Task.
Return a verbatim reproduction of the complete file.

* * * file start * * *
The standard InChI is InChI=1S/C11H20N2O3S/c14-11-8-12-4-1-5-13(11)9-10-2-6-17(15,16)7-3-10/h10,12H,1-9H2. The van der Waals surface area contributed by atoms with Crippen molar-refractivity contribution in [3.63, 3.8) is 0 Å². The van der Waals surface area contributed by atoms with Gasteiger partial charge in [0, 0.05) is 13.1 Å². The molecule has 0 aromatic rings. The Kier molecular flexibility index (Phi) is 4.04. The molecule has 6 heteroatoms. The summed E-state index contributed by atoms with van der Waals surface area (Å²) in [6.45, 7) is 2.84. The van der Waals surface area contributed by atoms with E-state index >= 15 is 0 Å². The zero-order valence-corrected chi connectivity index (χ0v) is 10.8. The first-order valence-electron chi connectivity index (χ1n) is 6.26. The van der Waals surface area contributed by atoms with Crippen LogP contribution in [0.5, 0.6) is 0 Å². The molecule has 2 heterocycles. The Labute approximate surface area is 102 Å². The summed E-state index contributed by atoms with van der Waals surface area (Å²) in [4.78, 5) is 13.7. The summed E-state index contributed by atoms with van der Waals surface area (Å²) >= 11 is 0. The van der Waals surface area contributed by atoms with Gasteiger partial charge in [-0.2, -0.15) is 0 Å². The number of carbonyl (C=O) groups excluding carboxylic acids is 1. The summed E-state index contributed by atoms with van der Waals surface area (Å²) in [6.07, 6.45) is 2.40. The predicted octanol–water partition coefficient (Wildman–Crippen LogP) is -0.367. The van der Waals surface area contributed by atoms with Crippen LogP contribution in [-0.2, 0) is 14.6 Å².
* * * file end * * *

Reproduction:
The standard InChI is InChI=1S/C11H20N2O3S/c14-11-8-12-4-1-5-13(11)9-10-2-6-17(15,16)7-3-10/h10,12H,1-9H2. The van der Waals surface area contributed by atoms with Crippen molar-refractivity contribution in [3.63, 3.8) is 0 Å². The van der Waals surface area contributed by atoms with Gasteiger partial charge in [0, 0.05) is 13.1 Å². The molecule has 0 aromatic rings. The Kier molecular flexibility index (Phi) is 4.04. The molecule has 6 heteroatoms. The summed E-state index contributed by atoms with van der Waals surface area (Å²) in [6.45, 7) is 2.84. The van der Waals surface area contributed by atoms with E-state index >= 15 is 0 Å². The zero-order valence-corrected chi connectivity index (χ0v) is 10.8. The first-order valence-electron chi connectivity index (χ1n) is 6.26. The van der Waals surface area contributed by atoms with Crippen LogP contribution in [0.5, 0.6) is 0 Å². The molecule has 2 heterocycles. The Labute approximate surface area is 102 Å². The summed E-state index contributed by atoms with van der Waals surface area (Å²) in [4.78, 5) is 13.7. The summed E-state index contributed by atoms with van der Waals surface area (Å²) >= 11 is 0. The van der Waals surface area contributed by atoms with Gasteiger partial charge in [-0.2, -0.15) is 0 Å². The number of carbonyl (C=O) groups excluding carboxylic acids is 1. The summed E-state index contributed by atoms with van der Waals surface area (Å²) in [6.07, 6.45) is 2.40. The predicted octanol–water partition coefficient (Wildman–Crippen LogP) is -0.367. The van der Waals surface area contributed by atoms with Crippen LogP contribution in [-0.2, 0) is 14.6 Å².